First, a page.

No Sparklers This Diwali?

No Sparklers This Diwali?

August 24, 2022

The Supreme Court ban on barium may wipe out 50% revenues of the Rs 3,000 crore fireworks industry.

Fireworks of your childhood days — the traditional phuljhari (sparkler), the rolling chakri (ground spinner), which shoots out colourful sparks, and anar (flowerpot), which displays flames and soundless twinkling stars — may be a thing of the past.

Manufacturers in Tamil Nadu’s Sivakasi, which makes over 90 per cent of the fireworks in India, have stopped the production of such items following a Supreme Court ban on barium.

Industry experts indicate this is expected to wipe out almost 50 per cent of the revenue of the Rs 3,000 crore/Rs 30 billion (pre-pandemic) industry, which was deeply hit by Covid and the National Green Tribunal restrictions in several cities last year.

“Our production is down by 50 per cent. We are unable to manufacture a lot of key items like sparklers, chakris, anars, twinkling stars and pencils, due to the ban on barium,” says Murali Asaithambi of the Sivakasi Fireworks Manufacturers Association.

“After the loss-making pandemic years, this year is going to be crucial for the existence of the industry in Sivakasi and we are keeping our fingers crossed for legal relief,” Asaithambi adds.

In addition, sales of large joint crackers have affected those of small joint crackers too.

Though the Supreme Court had banned the use of barium in 2018, last year it was reconfirmed by the court, leading to a stop in the production of key items this season.

According to government estimates, there are over 1,400 manufacturing units in Sivakasi and nearby areas.

This comes at a time when the industry has been hit also by a rise in raw material prices in the past one year.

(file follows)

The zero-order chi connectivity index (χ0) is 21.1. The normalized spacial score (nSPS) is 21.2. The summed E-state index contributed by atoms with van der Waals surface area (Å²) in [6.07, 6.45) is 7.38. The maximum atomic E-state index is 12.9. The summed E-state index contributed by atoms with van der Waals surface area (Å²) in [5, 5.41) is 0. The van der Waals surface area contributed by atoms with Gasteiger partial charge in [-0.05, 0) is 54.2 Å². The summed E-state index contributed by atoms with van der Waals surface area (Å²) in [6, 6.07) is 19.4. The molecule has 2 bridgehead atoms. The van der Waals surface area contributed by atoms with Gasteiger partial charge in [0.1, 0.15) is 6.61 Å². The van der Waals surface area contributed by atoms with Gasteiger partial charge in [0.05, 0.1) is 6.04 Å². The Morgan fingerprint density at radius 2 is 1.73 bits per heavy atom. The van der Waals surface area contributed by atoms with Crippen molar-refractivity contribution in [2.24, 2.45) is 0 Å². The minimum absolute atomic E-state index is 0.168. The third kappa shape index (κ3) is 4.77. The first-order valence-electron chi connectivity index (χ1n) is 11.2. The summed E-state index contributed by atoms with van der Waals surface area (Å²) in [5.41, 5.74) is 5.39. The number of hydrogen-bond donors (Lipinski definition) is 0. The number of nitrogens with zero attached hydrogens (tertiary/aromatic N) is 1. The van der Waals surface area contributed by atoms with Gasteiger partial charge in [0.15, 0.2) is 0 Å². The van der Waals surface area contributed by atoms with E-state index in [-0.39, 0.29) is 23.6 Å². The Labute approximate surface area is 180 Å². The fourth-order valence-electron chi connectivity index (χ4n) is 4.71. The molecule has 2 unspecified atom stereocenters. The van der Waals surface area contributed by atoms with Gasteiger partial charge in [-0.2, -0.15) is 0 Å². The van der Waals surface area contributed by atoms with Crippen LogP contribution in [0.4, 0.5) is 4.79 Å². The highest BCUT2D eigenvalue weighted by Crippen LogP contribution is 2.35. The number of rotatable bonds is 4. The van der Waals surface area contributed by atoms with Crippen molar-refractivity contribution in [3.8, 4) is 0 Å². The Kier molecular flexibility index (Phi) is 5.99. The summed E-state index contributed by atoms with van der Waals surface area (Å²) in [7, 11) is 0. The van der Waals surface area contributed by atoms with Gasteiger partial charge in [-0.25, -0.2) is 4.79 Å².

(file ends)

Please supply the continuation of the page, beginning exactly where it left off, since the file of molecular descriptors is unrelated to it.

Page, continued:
“The cost of production has increased because prices of raw materials like potassium nitrate have increased by 95 per cent, strontium nitrate two times, and other items by around 50 per cent.

“On the other hand, as a small relief, we increased our prices by 40 per cent compared to last year,” says T Kannan, general secretary, Indian Fireworks Manufacturers Association.

According to a report by CARE Ratings, the size of the industry was around Rs 3,000 crore in 2020.

Based on the numbers of the Tamil Nadu Fireworks Amorces Manufacturers Association, it came down to almost Rs 2,300 crore (Rs 23 billion) due to the pandemic.

Key items not being produced is likely to further bring it down, say local industry sources.

After the apex court reconfirmed the ban in 2021, industry stakeholders had approached the court for relief and associations expect they will be heard before the festive season started.

The associations allege though licensed manufacturers have stopped production, Sivakasi is fast becoming a hotspot for illegal manufacturing.

The NGT ban in cities like Delhi and places with higher pollution affected our sales last financial year,” Asaithambi says.

“On the barium ban, our demand is to have a detailed study by reputed organisation like Indian Institutes of Technology,” Asaithambi adds.

The ban came after a report by the Central Pollution Control Board said that air quality worsened during Diwali.

Feature Presentation: Ashish Narsale/

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